When the nominations for the 83rd Academy Awards were announced this morning, there were many names that were left off the list, but most notably, the exclusion of any African Americans in the 24 categories.
Among the omitted were Halle Berry, who received a Golden Globe nod for her acclaimed performance in 'Frankie and Alice,' and John Legend, who wrote and sang the song 'Shine' for the documentary 'Waiting for Superman.'
A majority of critics had voted 'Superman' as the best doc of 2010 and yet it failed to make the nomination cut.
While Tyler Perry's 'For Colored Girls' didn't received the best of positive reviews with a 33% approval rating from the movie critics website Rotten Tomatoes, many people singled out Kimberly Elise's performance and hoped that she would have landed a nod.
This is a far cry from the 2010 Oscars, when African Americans accounted for nine nominations. Lee Daniels' film, 'Precious' grabbed six nods, and took home wins for Best Supporting Actress (Mo'Nique) and adapted screenplay (Geoffrey Fletcher). Roger Ross Williams won the Academy Award for Best Documentary (Short Subject) for the film 'Music by Prudence.' Morgan Freeman was nominated for Best Actor for playing South African civil rights leader Nelson Mandela in 'Invictus,' and Broderick Johnson received a nod for co-producing 'The Blind Side.'
The three wins were the most since 2002 when Halle Berry and Denzel Washington won for 'Monster's Ball,' and 'Training Day,' respectively, and Sidney Poitier recieved an Honorary Award for "for his extraordinary performances and unique presence on the screen and for representing the industry with dignity, style and intelligence."
Ironically, it was Oscar winner Mo'Nique who helped announced this year's nominees today.
Competing for Best Picture will be 'Black Swan,' 'The Fighter,' 'Inception,' 'The Kids Are All Right,' 'The King's Speech,' '127 Hours,' 'The Social Network,' 'Toy Story 3,' 'True Grit' and 'Winter's Bone.'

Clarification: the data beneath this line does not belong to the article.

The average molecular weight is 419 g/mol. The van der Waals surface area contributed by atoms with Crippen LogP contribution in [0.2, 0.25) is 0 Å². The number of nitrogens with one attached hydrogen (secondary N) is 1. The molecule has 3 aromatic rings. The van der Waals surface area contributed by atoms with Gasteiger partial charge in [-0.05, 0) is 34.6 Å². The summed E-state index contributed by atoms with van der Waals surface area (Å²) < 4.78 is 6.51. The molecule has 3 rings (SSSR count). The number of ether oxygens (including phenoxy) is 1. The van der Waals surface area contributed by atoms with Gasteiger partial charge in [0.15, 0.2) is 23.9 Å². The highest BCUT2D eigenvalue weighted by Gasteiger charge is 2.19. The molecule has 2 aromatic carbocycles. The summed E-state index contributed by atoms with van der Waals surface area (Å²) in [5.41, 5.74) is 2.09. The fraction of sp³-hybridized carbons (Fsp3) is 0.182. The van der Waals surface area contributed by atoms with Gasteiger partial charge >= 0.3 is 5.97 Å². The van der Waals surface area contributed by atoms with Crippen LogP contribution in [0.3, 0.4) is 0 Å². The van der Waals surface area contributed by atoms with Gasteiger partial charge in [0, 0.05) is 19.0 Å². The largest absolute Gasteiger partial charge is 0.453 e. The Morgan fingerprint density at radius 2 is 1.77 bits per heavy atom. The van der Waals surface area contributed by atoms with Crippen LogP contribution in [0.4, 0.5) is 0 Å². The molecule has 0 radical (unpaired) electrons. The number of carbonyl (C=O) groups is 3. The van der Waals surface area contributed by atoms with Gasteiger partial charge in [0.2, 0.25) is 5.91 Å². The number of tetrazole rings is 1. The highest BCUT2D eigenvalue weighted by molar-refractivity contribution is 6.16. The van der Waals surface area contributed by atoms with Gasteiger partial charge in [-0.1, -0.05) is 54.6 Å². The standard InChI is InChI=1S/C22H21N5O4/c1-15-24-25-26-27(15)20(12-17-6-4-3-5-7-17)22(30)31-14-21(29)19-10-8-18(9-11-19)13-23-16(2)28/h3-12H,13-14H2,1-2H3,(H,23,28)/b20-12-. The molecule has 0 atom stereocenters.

Outside of Rashida Jones, who's in 'The Social Network,' and fashion model/actress Yaya DaCosta, who's in 'The Kids Are All Right,' there aren't any blacks in the eight other films nominated for Best Picture.
Speaking of the two ladies mentioned, voters for the upcoming Screen Actors Guild Awards failed to include them with the ensemble list from their respected films when nominations for Outstanding Performance by a Cast in a Motion Picture were announced.
The last time less blacks were nominated was in 2001 when Leelai Demoz shared a nomination with Eric Simonson for the documentary (short subject) 'On Tiptoe: Gentle Steps to Freedom.' Prior to that, in 1995 singer James Ingram shared a nomination with Carole Bayer Sager, James Newton Howard and Patty Smyth for the song 'Look What Love Has Done' from the film 'Junior.' That was the year when Don Cheadle was snubbed for his performance in 'Devil in a Blue Dress,' and 'Waiting To Exhale' received no recognition for any of the actresses in the film despite its success at the box office.
Some people may say that 2010 was the worst year for Black Cinema, with a majority of big studio films such as 'Just Wright,' 'Brooklyn's Finest,' and 'Our Family Wedding' generating negative reviews and flopping at the box office.
That being said, why didn't any of those "bad" films get a Razzie Award nomination, which gives out awards for the worst in cinema?
Is this a sign of a total black out? Or is this business as usual?